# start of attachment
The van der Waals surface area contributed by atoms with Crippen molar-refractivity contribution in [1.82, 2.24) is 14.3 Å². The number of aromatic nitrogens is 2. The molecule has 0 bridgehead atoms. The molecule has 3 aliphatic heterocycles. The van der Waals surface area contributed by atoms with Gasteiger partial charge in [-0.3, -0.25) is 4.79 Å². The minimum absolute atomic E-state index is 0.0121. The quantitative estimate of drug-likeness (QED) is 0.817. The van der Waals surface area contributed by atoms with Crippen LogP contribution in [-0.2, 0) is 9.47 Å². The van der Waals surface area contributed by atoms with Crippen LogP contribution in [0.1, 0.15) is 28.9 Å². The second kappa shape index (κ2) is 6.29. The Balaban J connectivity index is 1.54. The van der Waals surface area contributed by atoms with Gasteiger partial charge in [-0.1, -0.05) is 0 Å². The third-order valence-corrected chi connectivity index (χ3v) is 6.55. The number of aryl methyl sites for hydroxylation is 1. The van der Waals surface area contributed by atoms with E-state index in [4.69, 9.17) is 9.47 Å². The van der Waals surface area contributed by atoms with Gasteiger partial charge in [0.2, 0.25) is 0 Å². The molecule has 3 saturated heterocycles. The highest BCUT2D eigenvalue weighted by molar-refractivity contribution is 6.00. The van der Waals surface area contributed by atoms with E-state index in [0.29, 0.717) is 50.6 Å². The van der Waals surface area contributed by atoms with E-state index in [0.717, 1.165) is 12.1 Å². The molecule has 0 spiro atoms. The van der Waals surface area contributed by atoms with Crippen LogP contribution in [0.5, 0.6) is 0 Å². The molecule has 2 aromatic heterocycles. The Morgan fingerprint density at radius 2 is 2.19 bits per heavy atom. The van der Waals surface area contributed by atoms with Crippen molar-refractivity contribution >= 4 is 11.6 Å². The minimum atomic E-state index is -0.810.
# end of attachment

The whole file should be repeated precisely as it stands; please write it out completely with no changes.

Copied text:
The van der Waals surface area contributed by atoms with Crippen molar-refractivity contribution in [1.82, 2.24) is 14.3 Å². The number of aromatic nitrogens is 2. The molecule has 0 bridgehead atoms. The molecule has 3 aliphatic heterocycles. The van der Waals surface area contributed by atoms with Gasteiger partial charge in [-0.3, -0.25) is 4.79 Å². The minimum absolute atomic E-state index is 0.0121. The quantitative estimate of drug-likeness (QED) is 0.817. The van der Waals surface area contributed by atoms with Crippen LogP contribution in [-0.2, 0) is 9.47 Å². The van der Waals surface area contributed by atoms with Crippen LogP contribution in [0.1, 0.15) is 28.9 Å². The second kappa shape index (κ2) is 6.29. The Balaban J connectivity index is 1.54. The van der Waals surface area contributed by atoms with Gasteiger partial charge in [-0.1, -0.05) is 0 Å². The third-order valence-corrected chi connectivity index (χ3v) is 6.55. The number of aryl methyl sites for hydroxylation is 1. The van der Waals surface area contributed by atoms with E-state index in [4.69, 9.17) is 9.47 Å². The van der Waals surface area contributed by atoms with Gasteiger partial charge in [0.2, 0.25) is 0 Å². The molecule has 3 saturated heterocycles. The highest BCUT2D eigenvalue weighted by molar-refractivity contribution is 6.00. The van der Waals surface area contributed by atoms with E-state index in [0.29, 0.717) is 50.6 Å². The van der Waals surface area contributed by atoms with E-state index in [0.717, 1.165) is 12.1 Å². The molecule has 0 spiro atoms. The van der Waals surface area contributed by atoms with Crippen LogP contribution in [0.5, 0.6) is 0 Å². The molecule has 2 aromatic heterocycles. The Morgan fingerprint density at radius 2 is 2.19 bits per heavy atom. The van der Waals surface area contributed by atoms with Crippen molar-refractivity contribution >= 4 is 11.6 Å². The minimum atomic E-state index is -0.810.